Scotland Bill published
29 May 2015
The substantial new powers contained in the Scotland Bill include enabling the Scottish Parliament to set the thresholds and rates of income tax in Scotland.
The Scotland Bill has been published and will implement the recommendations from The Smith Commission which includes that the Scottish Parliament be given the power to set income tax rates and bands on earned income and to retain all of the income tax raised in Scotland.
We already know that the Scotland Act 2012 gives the Scottish Parliament the power to set the rates of Income Tax and the thresholds at which these are paid for the non-savings and non-dividend income of Scottish taxpayers. This will come into effect in April 2016 and there will be no restrictions on the thresholds or rates the Scottish Parliament can set.
All other aspects of Income Tax will remain reserved to the UK Parliament, including the personal allowance, the taxation of savings and dividend income and the ability to introduce and amend tax reliefs and the definition of income.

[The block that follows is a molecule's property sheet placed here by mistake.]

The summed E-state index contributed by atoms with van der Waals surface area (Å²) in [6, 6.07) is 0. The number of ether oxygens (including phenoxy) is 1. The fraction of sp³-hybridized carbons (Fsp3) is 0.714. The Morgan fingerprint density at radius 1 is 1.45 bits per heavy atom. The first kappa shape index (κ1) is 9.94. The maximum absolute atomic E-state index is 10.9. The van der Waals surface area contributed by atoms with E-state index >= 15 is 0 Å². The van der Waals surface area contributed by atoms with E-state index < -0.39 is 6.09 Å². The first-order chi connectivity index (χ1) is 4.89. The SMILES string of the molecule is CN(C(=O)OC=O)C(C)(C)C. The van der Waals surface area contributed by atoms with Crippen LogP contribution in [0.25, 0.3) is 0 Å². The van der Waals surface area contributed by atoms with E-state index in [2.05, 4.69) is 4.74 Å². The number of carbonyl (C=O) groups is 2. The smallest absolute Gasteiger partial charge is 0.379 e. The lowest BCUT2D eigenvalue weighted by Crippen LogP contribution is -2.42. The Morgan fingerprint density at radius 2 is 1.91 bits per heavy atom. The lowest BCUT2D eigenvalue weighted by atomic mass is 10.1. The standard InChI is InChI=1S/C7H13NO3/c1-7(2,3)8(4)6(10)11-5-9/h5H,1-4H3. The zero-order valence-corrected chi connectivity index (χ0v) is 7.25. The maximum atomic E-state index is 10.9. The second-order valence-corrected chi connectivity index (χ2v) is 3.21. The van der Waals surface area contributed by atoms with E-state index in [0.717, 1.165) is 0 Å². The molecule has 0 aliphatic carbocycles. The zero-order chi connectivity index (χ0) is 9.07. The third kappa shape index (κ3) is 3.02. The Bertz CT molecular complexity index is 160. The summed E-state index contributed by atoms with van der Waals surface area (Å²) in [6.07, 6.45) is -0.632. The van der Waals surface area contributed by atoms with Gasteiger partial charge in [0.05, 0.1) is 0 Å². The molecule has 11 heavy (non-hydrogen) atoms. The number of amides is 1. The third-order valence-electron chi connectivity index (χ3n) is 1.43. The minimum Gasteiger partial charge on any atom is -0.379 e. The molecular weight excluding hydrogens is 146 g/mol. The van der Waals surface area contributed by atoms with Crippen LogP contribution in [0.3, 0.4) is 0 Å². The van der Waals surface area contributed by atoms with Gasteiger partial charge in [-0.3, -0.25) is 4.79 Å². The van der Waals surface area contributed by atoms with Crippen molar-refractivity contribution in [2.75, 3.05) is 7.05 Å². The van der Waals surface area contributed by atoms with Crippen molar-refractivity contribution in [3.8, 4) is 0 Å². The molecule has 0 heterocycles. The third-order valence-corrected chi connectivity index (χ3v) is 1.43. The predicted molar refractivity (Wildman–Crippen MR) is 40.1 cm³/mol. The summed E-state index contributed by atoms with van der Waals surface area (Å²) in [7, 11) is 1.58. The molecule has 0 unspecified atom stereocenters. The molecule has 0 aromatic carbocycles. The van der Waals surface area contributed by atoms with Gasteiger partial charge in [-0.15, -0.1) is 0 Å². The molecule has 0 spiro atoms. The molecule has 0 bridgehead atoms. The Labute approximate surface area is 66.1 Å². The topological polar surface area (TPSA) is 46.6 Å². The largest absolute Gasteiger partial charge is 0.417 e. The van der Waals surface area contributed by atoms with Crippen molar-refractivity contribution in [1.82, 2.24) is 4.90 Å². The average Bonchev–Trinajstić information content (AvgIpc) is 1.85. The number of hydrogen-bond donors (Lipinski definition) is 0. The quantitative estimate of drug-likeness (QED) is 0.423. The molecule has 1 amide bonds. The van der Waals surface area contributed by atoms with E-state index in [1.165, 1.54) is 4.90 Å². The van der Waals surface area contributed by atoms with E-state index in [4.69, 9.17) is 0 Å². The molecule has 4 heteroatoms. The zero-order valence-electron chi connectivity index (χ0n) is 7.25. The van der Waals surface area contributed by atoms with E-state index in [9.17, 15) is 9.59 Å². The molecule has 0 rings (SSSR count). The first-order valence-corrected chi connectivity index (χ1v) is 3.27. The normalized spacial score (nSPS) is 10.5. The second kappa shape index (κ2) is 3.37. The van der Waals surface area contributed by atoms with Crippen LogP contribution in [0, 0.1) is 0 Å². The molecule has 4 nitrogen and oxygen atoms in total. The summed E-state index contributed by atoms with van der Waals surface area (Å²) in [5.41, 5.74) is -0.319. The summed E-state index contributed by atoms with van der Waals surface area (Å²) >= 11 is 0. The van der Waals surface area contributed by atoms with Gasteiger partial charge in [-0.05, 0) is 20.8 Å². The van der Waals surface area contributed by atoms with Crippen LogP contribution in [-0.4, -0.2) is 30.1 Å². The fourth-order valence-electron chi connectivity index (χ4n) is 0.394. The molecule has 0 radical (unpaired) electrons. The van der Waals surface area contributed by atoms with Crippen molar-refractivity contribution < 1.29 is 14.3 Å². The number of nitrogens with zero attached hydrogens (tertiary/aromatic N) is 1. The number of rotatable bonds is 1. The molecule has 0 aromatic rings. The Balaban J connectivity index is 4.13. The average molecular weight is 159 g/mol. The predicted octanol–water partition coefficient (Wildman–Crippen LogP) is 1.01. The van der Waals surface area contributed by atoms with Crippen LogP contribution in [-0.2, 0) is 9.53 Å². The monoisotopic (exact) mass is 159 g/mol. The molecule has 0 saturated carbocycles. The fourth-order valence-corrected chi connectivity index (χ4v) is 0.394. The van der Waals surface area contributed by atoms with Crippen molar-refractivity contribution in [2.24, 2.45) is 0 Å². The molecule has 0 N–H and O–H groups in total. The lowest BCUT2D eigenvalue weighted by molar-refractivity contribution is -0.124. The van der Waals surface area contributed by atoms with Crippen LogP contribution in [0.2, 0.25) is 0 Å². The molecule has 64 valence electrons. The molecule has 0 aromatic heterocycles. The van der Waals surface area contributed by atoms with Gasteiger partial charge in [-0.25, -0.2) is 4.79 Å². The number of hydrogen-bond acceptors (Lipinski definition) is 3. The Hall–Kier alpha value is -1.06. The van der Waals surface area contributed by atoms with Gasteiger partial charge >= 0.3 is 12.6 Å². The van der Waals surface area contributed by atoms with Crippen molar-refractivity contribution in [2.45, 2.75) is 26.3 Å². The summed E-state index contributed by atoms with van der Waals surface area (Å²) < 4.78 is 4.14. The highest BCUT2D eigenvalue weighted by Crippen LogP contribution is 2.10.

We recently reported that the Prime Minister was considering further tax powers for Scotland after a meeting with the Scottish First Minister. There is nothing obvious in the Scotland Bill pertaining to this, however we will keep an eye on what the law experts have to say when the Bill has been dissected and will report if there is anything relevant to employers and the payroll profession.
The Scotland Bill is not yet an act of law as the detail still needs to be debated by the Houses of Parliament.
Previous CIPP News
· Prime Minister considering more tax powers for Scotland - 19 May 2015
· Draft legislation on further devolution for Scotland - 23 January 2015